OBJECTIVE. The purpose of this article was to assess the reliability and accuracy of hepatic periportal space widening and other qualitative imaging features for the prediction of hepatic fibrosis. MATERIALS AND METHODS. This single-center retrospective study identified consecutive patients who had undergone liver MR elastography. Two abdominal radiologists independently reviewed anatomic images, assessing multiple qualitative features of chronic liver disease (CLD) including periportal space widening. Each reader also measured the periportal space at the main portal vein (MPV) and right portal vein (RPV). Interrater reliability analysis was then performed. Sensitivity and specificity were determined for the detection of any hepatic fibrosis (stage I or higher) and of advanced fibrosis (stage III or higher) using stiffness on MR elastography as the reference standard. RESULTS. Of 229 subjects, 157 (69%) had fibrosis and 78 (34%) had advanced fibrosis. Agreement for periportal space widening was moderate (κ = 0.47), and agreement for remaining features was moderate to substantial (κ = 0.42-0.80). Agreement for the periportal space at the MPV was moderate (ICC, 0.55), and agreement for the periportal space at the RPV was near perfect (ICC, 0.83). Periportal space widening had the highest sensitivity (83.0%) for any fibrosis, with limited specificity (61.3%). Surface nodularity had the highest specificity (94.4%) for any fibrosis, with limited sensitivity (51.6%). Periportal space widening plus one or more additional imaging feature of CLD or the presence of surface nodularity alone had sensitivity of 72.6% and specificity of 76.1%. A periportal space at the MPV greater than 9.5 mm had substantial agreement with qualitative periportal space widening (κ = 0.74). CONCLUSION. Periportal space widening has a high sensitivity for hepatic fibrosis, with moderate specificity when combined with additional anatomic features of CLD.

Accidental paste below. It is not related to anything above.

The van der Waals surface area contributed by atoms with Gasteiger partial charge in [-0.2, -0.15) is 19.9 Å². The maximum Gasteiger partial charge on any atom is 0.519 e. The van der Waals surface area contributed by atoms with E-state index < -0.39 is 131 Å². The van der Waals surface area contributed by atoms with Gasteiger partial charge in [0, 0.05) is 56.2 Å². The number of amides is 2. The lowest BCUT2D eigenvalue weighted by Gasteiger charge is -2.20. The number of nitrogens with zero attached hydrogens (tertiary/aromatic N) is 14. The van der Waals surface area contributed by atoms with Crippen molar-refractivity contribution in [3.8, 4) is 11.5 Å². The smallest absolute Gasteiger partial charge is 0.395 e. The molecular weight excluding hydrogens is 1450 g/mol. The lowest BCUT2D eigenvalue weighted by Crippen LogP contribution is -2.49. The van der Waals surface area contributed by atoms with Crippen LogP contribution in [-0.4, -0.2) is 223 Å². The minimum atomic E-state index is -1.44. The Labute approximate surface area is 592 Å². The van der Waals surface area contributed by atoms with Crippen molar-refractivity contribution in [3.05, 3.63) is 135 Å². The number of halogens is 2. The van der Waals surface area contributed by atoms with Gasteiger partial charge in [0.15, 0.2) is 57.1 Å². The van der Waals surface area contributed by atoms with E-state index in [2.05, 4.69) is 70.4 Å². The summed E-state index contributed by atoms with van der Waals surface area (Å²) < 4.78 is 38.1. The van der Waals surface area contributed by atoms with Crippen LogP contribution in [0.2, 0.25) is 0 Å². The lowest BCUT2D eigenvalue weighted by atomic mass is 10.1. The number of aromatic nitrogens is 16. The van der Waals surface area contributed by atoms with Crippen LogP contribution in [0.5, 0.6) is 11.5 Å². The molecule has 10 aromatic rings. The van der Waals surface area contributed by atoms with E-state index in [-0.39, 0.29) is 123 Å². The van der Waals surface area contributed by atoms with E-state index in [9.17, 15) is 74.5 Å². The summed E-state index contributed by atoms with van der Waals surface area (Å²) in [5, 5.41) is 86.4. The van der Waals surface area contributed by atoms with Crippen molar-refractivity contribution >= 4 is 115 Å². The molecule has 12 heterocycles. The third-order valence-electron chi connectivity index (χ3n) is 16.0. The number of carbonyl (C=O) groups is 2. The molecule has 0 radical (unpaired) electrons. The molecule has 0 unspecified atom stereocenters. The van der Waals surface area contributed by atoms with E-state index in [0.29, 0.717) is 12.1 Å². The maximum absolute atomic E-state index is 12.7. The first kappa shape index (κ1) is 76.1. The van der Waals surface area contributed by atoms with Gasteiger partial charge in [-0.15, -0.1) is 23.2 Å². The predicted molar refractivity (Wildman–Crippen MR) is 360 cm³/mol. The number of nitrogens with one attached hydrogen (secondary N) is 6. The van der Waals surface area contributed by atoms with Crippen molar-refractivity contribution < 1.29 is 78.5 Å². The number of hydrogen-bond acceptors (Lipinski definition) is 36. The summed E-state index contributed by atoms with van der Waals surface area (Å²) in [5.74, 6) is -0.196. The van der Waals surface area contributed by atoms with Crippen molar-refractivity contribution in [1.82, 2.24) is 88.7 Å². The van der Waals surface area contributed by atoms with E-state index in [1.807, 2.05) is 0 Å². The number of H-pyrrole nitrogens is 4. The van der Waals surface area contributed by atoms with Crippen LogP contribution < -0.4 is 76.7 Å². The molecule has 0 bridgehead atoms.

- Hepatic fibrosis
- Hilar periportal space